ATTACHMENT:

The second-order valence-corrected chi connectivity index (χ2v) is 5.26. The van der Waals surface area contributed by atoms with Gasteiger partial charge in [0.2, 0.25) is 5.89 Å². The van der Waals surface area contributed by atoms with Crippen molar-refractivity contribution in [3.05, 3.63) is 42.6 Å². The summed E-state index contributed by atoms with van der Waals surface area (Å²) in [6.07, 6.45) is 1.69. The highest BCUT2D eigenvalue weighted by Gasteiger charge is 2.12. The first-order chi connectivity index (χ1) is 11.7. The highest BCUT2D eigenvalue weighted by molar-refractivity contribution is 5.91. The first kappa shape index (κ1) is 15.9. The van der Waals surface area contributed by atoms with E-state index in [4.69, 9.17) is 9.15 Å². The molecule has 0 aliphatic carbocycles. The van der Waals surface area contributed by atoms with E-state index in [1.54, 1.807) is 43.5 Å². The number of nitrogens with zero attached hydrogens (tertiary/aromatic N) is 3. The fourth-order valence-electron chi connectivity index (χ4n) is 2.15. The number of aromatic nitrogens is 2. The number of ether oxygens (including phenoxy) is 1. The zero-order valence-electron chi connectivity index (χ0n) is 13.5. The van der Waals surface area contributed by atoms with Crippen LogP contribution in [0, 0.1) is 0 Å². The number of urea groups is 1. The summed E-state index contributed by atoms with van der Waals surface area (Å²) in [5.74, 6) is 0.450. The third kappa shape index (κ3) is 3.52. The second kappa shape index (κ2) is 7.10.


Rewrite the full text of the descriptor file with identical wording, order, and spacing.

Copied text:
The second-order valence-corrected chi connectivity index (χ2v) is 5.26. The van der Waals surface area contributed by atoms with Gasteiger partial charge in [0.2, 0.25) is 5.89 Å². The van der Waals surface area contributed by atoms with Crippen molar-refractivity contribution in [3.05, 3.63) is 42.6 Å². The summed E-state index contributed by atoms with van der Waals surface area (Å²) in [6.07, 6.45) is 1.69. The highest BCUT2D eigenvalue weighted by Gasteiger charge is 2.12. The first-order chi connectivity index (χ1) is 11.7. The highest BCUT2D eigenvalue weighted by molar-refractivity contribution is 5.91. The first kappa shape index (κ1) is 15.9. The van der Waals surface area contributed by atoms with E-state index in [4.69, 9.17) is 9.15 Å². The molecule has 0 aliphatic carbocycles. The van der Waals surface area contributed by atoms with E-state index in [1.54, 1.807) is 43.5 Å². The number of nitrogens with zero attached hydrogens (tertiary/aromatic N) is 3. The fourth-order valence-electron chi connectivity index (χ4n) is 2.15. The number of aromatic nitrogens is 2. The number of ether oxygens (including phenoxy) is 1. The zero-order valence-electron chi connectivity index (χ0n) is 13.5. The van der Waals surface area contributed by atoms with Crippen LogP contribution in [0, 0.1) is 0 Å². The number of urea groups is 1. The summed E-state index contributed by atoms with van der Waals surface area (Å²) in [5.74, 6) is 0.450. The third kappa shape index (κ3) is 3.52. The second kappa shape index (κ2) is 7.10.